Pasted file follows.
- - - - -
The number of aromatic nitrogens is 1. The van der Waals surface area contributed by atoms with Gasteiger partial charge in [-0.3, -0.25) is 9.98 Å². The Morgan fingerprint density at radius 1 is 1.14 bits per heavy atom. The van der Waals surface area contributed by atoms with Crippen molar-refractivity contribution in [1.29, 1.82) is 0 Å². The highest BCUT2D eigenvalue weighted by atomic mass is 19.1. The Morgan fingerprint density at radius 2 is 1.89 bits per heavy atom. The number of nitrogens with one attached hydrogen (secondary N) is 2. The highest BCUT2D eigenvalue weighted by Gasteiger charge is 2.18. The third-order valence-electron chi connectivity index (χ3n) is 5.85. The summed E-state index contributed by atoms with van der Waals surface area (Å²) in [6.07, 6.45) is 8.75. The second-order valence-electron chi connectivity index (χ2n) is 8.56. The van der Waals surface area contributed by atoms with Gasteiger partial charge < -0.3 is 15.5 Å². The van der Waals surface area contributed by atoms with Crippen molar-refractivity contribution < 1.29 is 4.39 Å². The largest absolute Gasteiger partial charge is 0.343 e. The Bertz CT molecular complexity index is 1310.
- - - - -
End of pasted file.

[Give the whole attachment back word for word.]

The number of aromatic nitrogens is 1. The van der Waals surface area contributed by atoms with Gasteiger partial charge in [-0.3, -0.25) is 9.98 Å². The Morgan fingerprint density at radius 1 is 1.14 bits per heavy atom. The van der Waals surface area contributed by atoms with Crippen molar-refractivity contribution in [1.29, 1.82) is 0 Å². The highest BCUT2D eigenvalue weighted by atomic mass is 19.1. The Morgan fingerprint density at radius 2 is 1.89 bits per heavy atom. The number of nitrogens with one attached hydrogen (secondary N) is 2. The highest BCUT2D eigenvalue weighted by Gasteiger charge is 2.18. The third-order valence-electron chi connectivity index (χ3n) is 5.85. The summed E-state index contributed by atoms with van der Waals surface area (Å²) in [6.07, 6.45) is 8.75. The second-order valence-electron chi connectivity index (χ2n) is 8.56. The van der Waals surface area contributed by atoms with Gasteiger partial charge < -0.3 is 15.5 Å². The van der Waals surface area contributed by atoms with Crippen molar-refractivity contribution < 1.29 is 4.39 Å². The largest absolute Gasteiger partial charge is 0.343 e. The Bertz CT molecular complexity index is 1310.